Fribourg or Freiburg is the capital of the Swiss canton of Fribourg and the district La Sarine. It is located on both sides of the river Saane/Sarine, on the Swiss Plateau, and is a major economic, administrative and educational centre on the cultural border between German and French Switzerland (Romandy). Its Old City, one of the best-maintained in Switzerland, sits on a small rocky hill above the valley of the Sarine.
Development of trade and economy Several types of industry developed in Fribourg as early as the 13th and 14th centuries. The extension of the city along the east bank of the Saane/La Sarine made about this time was indicative of a strong economic upturn. In Galterntal, water power was used for various mills. Along the Saane new trade districts developed with the towns of Au, Neustadt and Matten.
The tanneries and cloth manufacturers, strengthened by widespread sheep raising, led to an economic boom in the 14th and 15th centuries. This helped Fribourg by making its trades well known throughout central Europe. A gradual decline in cloth making in the second half of the 15th century occurred as local farmers replaced their sheep with cattle. Other reasons for the collapse of the cloth industry in the 16th century include the fact that the guild refused to use new materials or modern styles, and that the social structure of the city changed with the rise of the patrician class.
After this time, Fribourg was shaped by low-level trade, and was not industrialised until it was connected to the Swiss Railroad, beginning in the 1870s. After Lake Pérolles was built in 1872, energy was able to be supplied to the plateau south and west of the city. Thus, an industrial area developed there, dominated in its early years by a wagon factory and a lumber mill. Later, two breweries were established in this area. A chocolate factory was established in Villârs-sur-Glâne.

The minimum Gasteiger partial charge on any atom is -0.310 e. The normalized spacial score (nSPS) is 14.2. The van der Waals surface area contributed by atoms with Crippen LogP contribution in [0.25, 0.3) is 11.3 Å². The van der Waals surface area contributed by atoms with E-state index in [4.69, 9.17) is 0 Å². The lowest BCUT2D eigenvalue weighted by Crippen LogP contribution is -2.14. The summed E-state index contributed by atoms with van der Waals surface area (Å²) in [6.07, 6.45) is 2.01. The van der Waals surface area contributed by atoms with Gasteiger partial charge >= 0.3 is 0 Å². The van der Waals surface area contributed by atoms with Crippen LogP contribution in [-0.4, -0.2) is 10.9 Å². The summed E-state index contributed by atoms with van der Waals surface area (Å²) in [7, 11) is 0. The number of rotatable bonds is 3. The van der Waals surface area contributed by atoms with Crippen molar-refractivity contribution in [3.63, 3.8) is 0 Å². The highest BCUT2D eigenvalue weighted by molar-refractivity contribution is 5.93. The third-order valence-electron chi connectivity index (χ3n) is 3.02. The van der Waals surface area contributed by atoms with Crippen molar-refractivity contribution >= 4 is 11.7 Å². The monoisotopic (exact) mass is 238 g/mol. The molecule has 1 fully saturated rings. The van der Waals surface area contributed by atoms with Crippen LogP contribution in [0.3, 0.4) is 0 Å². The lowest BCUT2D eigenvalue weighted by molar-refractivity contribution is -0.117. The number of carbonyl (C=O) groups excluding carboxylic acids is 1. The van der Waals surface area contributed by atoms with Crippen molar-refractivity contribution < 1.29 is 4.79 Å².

In the course of the 20th century, the plateau became the industrial section of the city. The development of new industrial areas in neighbouring municipalities, beginning in the 1970s, has permitted continued economic growth.
Economic situation As of 2008, there were 18 people employed in the primary economic sector and about 5 businesses involved in this sector. 3,821 people were employed in the secondary sector and there were 232 businesses in this sector. 21,614 people were employed in the tertiary sector, with 2,004 businesses in this sector. In the tertiary sector; 2,633 or 15.9% were in wholesale or retail sales or the repair of motor vehicles, 993 or 6.0% were in the movement and storage of goods, 1,003 or 6.1% were in a hotel or restaurant, 568 or 3.4% were in the information industry, 957 or 5.8% were the insurance or financial industry, 1,535 or 9.3% were technical professionals or scientists, 3,273 or 19.8% were in education and 1,970 or 11.9% were in health care.
Fribourg is a commuter destination for the largely agricultural surrounding area. Local industry includes food and luxury products, drinks (the breweries are owned by the Danish firm Carlsberg), metal and machine construction, electronics, and computer technology. The largest number of workers are active in the service industries. Many of these work in government administrative positions. Other important sectors are education (at the university), banks and insurance companies, tourism and restaurants, as well as health services. Fribourg is home to the administrative offices of several international companies. The Cantonal hospital is on the border with Villars-sur-Glâne.
Fribourg has a population of over 38,365 people.